CometWatch – early August round-up

Today’s CometWatch entry features a new image from Rosetta’s NAVCAM (below) along with a round-up of images released from the OSIRIS narrow- and wide-angle cameras in the last week.

Enhanced NAVCAM image taken from a distance of 10.6 km to the centre of comet 67P/Churyumov-Gerasimenko on 8 August 2016. The image scale is 0.9 m/pixel and the image measures about 930 m across. Credits: ESA/Rosetta/NAVCAM – CC BY-SA IGO 3.0.

Enhanced NAVCAM image taken from a distance of 10.6 km to the centre of comet 67P/Churyumov-Gerasimenko on 8 August 2016. The image scale is 0.9 m/pixel and the image measures about 930 m across. Credits: ESA/Rosetta/NAVCAM – CC BY-SA IGO 3.0.

The NAVCAM image, taken from a distance of about 10.6 km from Comet 67P/Churyumov-Gerasimenko on 8 August, shows a spectacular close-up of details close to the boundary of Atum (foreground and left) and Anubis (the smoother region towards the top).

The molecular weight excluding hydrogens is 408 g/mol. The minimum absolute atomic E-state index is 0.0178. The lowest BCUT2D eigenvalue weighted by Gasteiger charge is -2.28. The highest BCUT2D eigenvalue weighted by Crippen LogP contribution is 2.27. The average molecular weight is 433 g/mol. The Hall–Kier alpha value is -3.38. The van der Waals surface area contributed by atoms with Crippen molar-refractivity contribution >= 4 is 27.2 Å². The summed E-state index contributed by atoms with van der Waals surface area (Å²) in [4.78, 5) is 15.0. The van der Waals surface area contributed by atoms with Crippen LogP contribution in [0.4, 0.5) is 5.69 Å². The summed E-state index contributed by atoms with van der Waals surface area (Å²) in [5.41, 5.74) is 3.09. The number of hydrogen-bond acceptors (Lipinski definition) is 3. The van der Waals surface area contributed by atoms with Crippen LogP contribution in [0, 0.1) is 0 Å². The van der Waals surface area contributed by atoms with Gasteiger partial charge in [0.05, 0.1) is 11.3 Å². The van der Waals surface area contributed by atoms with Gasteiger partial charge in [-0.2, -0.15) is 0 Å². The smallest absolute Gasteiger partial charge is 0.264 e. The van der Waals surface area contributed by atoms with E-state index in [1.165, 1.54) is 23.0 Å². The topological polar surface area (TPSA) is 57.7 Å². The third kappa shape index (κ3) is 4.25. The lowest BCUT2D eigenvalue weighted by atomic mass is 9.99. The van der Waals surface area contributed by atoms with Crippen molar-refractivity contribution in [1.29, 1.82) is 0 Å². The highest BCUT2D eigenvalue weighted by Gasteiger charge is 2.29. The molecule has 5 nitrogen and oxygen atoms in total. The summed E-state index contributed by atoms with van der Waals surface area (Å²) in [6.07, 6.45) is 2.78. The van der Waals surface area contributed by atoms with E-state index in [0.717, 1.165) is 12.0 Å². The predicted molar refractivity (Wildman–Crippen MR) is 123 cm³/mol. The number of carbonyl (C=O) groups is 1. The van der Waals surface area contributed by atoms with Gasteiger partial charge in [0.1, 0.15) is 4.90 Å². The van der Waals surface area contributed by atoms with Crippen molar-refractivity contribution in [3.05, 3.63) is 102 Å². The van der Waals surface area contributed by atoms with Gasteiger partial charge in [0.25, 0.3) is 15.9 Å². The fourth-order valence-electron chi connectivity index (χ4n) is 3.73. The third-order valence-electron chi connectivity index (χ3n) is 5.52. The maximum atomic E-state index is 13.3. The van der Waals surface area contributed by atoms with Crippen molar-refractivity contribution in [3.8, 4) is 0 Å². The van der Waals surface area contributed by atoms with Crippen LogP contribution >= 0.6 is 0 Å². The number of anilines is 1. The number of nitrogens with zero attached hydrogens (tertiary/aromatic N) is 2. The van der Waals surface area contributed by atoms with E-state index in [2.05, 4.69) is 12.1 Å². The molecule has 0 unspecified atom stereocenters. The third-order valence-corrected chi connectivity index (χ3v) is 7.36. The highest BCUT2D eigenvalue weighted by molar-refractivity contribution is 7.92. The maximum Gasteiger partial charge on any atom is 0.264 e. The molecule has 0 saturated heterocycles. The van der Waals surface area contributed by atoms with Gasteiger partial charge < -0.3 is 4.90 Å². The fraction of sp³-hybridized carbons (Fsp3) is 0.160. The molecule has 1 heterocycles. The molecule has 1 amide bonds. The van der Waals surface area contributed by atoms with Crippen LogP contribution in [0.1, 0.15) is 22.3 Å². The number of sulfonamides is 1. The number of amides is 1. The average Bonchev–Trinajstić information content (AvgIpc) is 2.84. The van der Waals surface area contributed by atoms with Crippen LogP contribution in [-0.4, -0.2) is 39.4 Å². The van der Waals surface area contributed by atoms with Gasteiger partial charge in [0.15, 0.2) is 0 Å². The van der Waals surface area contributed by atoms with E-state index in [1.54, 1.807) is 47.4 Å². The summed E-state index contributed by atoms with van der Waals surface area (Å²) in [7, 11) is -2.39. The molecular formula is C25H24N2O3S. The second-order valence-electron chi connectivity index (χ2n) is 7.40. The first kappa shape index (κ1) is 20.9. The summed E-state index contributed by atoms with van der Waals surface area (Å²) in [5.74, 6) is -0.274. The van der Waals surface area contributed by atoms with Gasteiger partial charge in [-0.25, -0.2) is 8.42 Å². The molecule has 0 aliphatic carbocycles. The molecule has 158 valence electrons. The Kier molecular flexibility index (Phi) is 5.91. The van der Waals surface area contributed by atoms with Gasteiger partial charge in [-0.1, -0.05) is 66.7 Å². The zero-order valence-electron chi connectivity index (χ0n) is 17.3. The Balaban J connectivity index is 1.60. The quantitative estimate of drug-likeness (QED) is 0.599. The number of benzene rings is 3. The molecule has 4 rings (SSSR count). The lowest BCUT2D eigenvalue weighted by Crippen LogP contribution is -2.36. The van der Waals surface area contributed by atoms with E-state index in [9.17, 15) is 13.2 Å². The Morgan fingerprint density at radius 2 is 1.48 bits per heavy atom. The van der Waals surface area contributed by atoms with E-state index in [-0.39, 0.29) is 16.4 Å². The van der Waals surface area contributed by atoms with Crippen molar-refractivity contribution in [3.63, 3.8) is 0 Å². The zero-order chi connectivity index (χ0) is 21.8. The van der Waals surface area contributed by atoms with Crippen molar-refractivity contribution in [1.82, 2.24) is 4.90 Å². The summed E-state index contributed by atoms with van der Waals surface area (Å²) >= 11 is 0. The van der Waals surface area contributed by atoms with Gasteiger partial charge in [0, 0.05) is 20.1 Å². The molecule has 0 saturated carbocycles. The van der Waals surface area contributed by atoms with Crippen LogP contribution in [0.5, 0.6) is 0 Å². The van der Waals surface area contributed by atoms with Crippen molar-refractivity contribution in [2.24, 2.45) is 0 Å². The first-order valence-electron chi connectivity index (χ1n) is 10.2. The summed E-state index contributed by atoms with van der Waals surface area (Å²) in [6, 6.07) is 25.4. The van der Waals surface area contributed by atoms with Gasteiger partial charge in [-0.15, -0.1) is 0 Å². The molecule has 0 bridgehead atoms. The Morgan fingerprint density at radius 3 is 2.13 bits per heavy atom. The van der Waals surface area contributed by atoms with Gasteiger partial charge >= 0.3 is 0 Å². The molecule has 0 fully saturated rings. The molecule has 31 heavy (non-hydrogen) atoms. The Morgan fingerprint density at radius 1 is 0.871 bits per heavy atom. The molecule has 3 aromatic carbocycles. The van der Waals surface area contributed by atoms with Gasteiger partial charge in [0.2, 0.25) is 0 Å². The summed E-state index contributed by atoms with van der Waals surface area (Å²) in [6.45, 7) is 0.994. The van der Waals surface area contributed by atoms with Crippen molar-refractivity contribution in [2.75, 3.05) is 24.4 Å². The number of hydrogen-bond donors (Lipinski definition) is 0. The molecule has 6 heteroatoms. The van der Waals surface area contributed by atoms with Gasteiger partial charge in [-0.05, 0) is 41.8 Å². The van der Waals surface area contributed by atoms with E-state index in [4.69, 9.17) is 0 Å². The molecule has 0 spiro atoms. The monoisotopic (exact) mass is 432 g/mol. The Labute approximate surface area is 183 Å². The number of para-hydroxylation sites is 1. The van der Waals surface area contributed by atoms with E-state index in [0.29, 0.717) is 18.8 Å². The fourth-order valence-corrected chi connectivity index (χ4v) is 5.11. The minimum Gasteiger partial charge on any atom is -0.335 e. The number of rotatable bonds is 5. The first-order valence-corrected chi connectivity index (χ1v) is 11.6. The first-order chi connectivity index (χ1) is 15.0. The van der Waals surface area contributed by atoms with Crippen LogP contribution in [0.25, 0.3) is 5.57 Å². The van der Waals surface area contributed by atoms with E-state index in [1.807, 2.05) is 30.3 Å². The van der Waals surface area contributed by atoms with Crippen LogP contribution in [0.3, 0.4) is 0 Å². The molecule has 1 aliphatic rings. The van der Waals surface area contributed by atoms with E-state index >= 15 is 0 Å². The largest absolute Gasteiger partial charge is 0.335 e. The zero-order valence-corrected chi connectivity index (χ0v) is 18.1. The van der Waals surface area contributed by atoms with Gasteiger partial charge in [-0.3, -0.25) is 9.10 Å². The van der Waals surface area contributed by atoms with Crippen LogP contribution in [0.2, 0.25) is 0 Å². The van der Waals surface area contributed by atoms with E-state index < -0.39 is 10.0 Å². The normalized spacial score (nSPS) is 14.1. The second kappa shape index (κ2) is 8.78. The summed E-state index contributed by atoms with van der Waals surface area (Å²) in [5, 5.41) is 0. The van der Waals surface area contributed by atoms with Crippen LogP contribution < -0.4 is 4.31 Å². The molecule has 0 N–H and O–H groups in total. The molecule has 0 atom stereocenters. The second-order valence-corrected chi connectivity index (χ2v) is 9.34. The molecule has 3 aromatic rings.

To the left, the scene shows exposed layers with smoother material lying in between, which transitions into a heavily eroded zone before taking on a smoother appearance again in the centre, albeit scarred with fracture-like features cross-cutting at a range of scales. Layers can also be picked out towards the top right, some of which have the appearance of being folded, as seen in other images of the Anubis region.

The OSIRIS team have also shared a number of new views via their image of the day website.

OSIRIS narrow-angle camera image taken on 3 August 2016, when Rosetta was 8.7 km from the centre of Comet 67P/Churyumov–Gerasimenko. The scale is 0.15 m/pixel at the comet and the image measures about 307 m. Credit: ESA/Rosetta/MPS for OSIRIS Team MPS/UPD/LAM/IAA/SSO/INTA/UPM/DASP/IDA